Social media loves a food trend, but we wanted to check with an expert to see what the deal really is with yellow dragon fruit – the food that’s got TikTok in a tizzy.
In case you haven’t seen, a number of users of the video-sharing app have been rushing out to get their hands on yellow dragon fruit, aka yellow pitaya.
Word on the street is that it acts as a natural laxative and is thus good for constipation, as well as so-called detoxing.
It all seems to have started with a post by influencer and podcaster Halley Kate, who posted a clip describing how she tried the fruit on a whim and found it had a pretty strong impact on her.
Halley claimed eating the fruit caused her bowels to empty within the space of an hour, an effect that others have tried to emulate.
Although she urged followers to be careful of eating too many, the creator’s advice seems to have fallen on deaf ears. But is the practice safe, or even useful for our health?
Registered Nutritional Therapist Rachel Davies says that yellow dragon fruit serves as a source of fibre, which can help with constipation.
‘It is also a good source of antioxidants and nutrients such as Vitamin C, Calcium, Iron, Vitamin A and Magnesium,’ she tells Metro.co.uk.
‘As with other fruits high in fibre such as kiwi fruits, eating a lot in one sitting is likely to cause a laxative effect, especially in those who usually have a low fibre intake (which may explain some of the experiences that have been documented).
‘Equally, it is high in fructose which can cause bloating and diarrhoea in some individuals when eaten in excess.’
However, she takes issue with the idea of detoxing, either by consuming yellow dragon fruit or anything else.
@halleykate is the funniest person alive, only she would make a fruit sell out 😂😂 LMAO this was the weirdest reason for me to pick up a fruit, but they taste SOOO GOOD 💕 #yellowdragonfruit #laxatives #naturallaxative #dragonfruit #pooping
Rachel explains: ‘The notion that we need to be eating any one food to have healthy bowel movements and “detox” or “cleanse” is problematic.
‘In fact, the idea that we need to “detox” is misleading as the body has its own natural detox systems that are working all the time – in the liver, the kidneys, the bowels, the skin, the lymph and the lungs.
‘We can certainly support these detox systems to function effectively however, and the best way to do that is by eating a quality, varied, wholefood diet, that includes adequate intake of fibre (aim for 30g per day) from plant foods such as fruits and vegetables, beans and pulses, nuts and seeds, and whole grains.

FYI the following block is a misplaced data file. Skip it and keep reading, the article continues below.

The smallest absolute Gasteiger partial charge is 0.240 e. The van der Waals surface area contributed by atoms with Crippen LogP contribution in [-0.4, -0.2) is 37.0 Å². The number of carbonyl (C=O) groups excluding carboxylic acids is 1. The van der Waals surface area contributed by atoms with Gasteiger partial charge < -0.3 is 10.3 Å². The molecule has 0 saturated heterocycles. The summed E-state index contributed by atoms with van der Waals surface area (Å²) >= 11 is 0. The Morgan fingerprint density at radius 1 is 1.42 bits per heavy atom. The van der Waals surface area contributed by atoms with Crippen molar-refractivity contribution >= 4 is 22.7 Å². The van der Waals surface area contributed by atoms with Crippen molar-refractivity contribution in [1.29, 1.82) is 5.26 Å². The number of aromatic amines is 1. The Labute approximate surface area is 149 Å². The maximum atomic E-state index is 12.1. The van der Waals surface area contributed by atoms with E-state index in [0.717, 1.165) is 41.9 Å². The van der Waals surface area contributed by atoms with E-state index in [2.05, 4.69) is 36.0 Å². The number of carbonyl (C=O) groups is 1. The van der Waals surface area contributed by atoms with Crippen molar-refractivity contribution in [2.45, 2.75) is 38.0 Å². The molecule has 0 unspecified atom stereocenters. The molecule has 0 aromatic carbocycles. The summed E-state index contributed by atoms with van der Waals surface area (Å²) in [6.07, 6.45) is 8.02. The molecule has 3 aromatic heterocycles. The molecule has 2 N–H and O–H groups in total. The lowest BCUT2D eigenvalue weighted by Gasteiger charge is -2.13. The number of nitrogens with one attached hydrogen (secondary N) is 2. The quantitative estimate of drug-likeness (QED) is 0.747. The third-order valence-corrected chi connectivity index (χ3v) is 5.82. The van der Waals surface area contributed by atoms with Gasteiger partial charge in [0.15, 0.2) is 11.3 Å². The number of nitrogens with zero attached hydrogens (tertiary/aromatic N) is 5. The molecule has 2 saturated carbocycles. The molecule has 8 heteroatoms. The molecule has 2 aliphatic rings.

‘Also staying hydrated, minimising caffeine and alcohol, prioritising sleep, managing stress, and moving our bodies daily – focusing on the basics.’
Those who equate… lengthy toilet trips with detox are also mistaken, as Rachel points out that it can stop you getting the nutrients you need.
‘Whilst chronic constipation is a matter of concern, regular episodes of diarrhoea, as has been intimated by many of these TikTok users, is also problematic,’ she explains.
‘The rapid transit time through the digestive tract may inhibit nutrient absorption and disrupt the balance of the gut microbiome, which is important not only for digestive health but overall wellbeing too.’
In other words, your body needs time to digest food and mess with your gut health.
Yellow dragon fruit should come with a warning 💩🚽 #guthealth #cleansing #healthtips #holisitichealth #whatilearned #healthtok
If you put well-rounded habits in place and you’re still having bowel issues, Rachel says it’s time to get a healthcare professional involved, because it could be a sign that there’s another underlying problem at play.
‘Chronic constipation should not be ignored,’ she says, ‘and can be a driving factor of many other symptoms such as skin issues, headaches and fatigue. Ultimately, we should be investigating what the root cause of the constipation is and addressing that rather than looking for quick fixes.’
She adds that variety is key for a healthy body and mind, and that a ‘balanced approach’ is both more realistic and better for you than seeking a ‘silver bullet when it comes to diet.’
There are also environmental factors at play when it comes to the food we choose.
Rachel says: ‘We should also be mindful of the cost and environmental impact of consuming these tropical fruits when we have so many great options that are grown on our own shores.
‘For example, stewed apples are also a good option to support healthy bowel movements.’
Get the basics down and look for seasonal, fresh food with a range of colours and textures, rather than focusing on any single ingredient. Your gut, the planet, and your wallet will thank you.
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